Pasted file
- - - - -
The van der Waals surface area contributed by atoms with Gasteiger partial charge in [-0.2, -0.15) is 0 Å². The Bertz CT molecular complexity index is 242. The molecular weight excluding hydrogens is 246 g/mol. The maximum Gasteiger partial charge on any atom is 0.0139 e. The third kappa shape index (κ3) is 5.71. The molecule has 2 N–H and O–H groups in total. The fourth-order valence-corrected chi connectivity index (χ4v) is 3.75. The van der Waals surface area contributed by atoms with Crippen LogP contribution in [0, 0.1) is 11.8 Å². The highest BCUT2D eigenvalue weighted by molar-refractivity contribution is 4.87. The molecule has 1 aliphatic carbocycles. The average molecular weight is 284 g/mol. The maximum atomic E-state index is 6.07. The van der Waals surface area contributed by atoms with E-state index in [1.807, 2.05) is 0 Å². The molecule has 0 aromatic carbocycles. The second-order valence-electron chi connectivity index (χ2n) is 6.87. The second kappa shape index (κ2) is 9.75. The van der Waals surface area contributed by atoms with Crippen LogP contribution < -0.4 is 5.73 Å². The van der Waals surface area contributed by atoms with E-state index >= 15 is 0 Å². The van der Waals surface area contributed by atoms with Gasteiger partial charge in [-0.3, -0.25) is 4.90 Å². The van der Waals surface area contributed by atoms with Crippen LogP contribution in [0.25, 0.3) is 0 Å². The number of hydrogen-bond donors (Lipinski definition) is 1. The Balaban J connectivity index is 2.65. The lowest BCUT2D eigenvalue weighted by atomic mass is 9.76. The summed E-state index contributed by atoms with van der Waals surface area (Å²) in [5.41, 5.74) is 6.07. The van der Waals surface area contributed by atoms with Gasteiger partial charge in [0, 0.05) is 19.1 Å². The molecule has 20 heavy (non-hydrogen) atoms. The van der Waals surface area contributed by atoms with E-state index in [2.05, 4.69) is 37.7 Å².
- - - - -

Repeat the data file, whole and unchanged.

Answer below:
The van der Waals surface area contributed by atoms with Gasteiger partial charge in [-0.2, -0.15) is 0 Å². The Bertz CT molecular complexity index is 242. The molecular weight excluding hydrogens is 246 g/mol. The maximum Gasteiger partial charge on any atom is 0.0139 e. The third kappa shape index (κ3) is 5.71. The molecule has 2 N–H and O–H groups in total. The fourth-order valence-corrected chi connectivity index (χ4v) is 3.75. The van der Waals surface area contributed by atoms with Crippen LogP contribution in [0, 0.1) is 11.8 Å². The highest BCUT2D eigenvalue weighted by molar-refractivity contribution is 4.87. The molecule has 1 aliphatic carbocycles. The average molecular weight is 284 g/mol. The maximum atomic E-state index is 6.07. The van der Waals surface area contributed by atoms with E-state index in [1.807, 2.05) is 0 Å². The molecule has 0 aromatic carbocycles. The second-order valence-electron chi connectivity index (χ2n) is 6.87. The second kappa shape index (κ2) is 9.75. The van der Waals surface area contributed by atoms with Crippen LogP contribution < -0.4 is 5.73 Å². The van der Waals surface area contributed by atoms with E-state index >= 15 is 0 Å². The van der Waals surface area contributed by atoms with Gasteiger partial charge in [-0.3, -0.25) is 4.90 Å². The van der Waals surface area contributed by atoms with Crippen LogP contribution in [0.25, 0.3) is 0 Å². The number of hydrogen-bond donors (Lipinski definition) is 1. The Balaban J connectivity index is 2.65. The lowest BCUT2D eigenvalue weighted by atomic mass is 9.76. The summed E-state index contributed by atoms with van der Waals surface area (Å²) in [5.41, 5.74) is 6.07. The van der Waals surface area contributed by atoms with Gasteiger partial charge in [0, 0.05) is 19.1 Å². The molecule has 20 heavy (non-hydrogen) atoms. The van der Waals surface area contributed by atoms with E-state index in [2.05, 4.69) is 37.7 Å².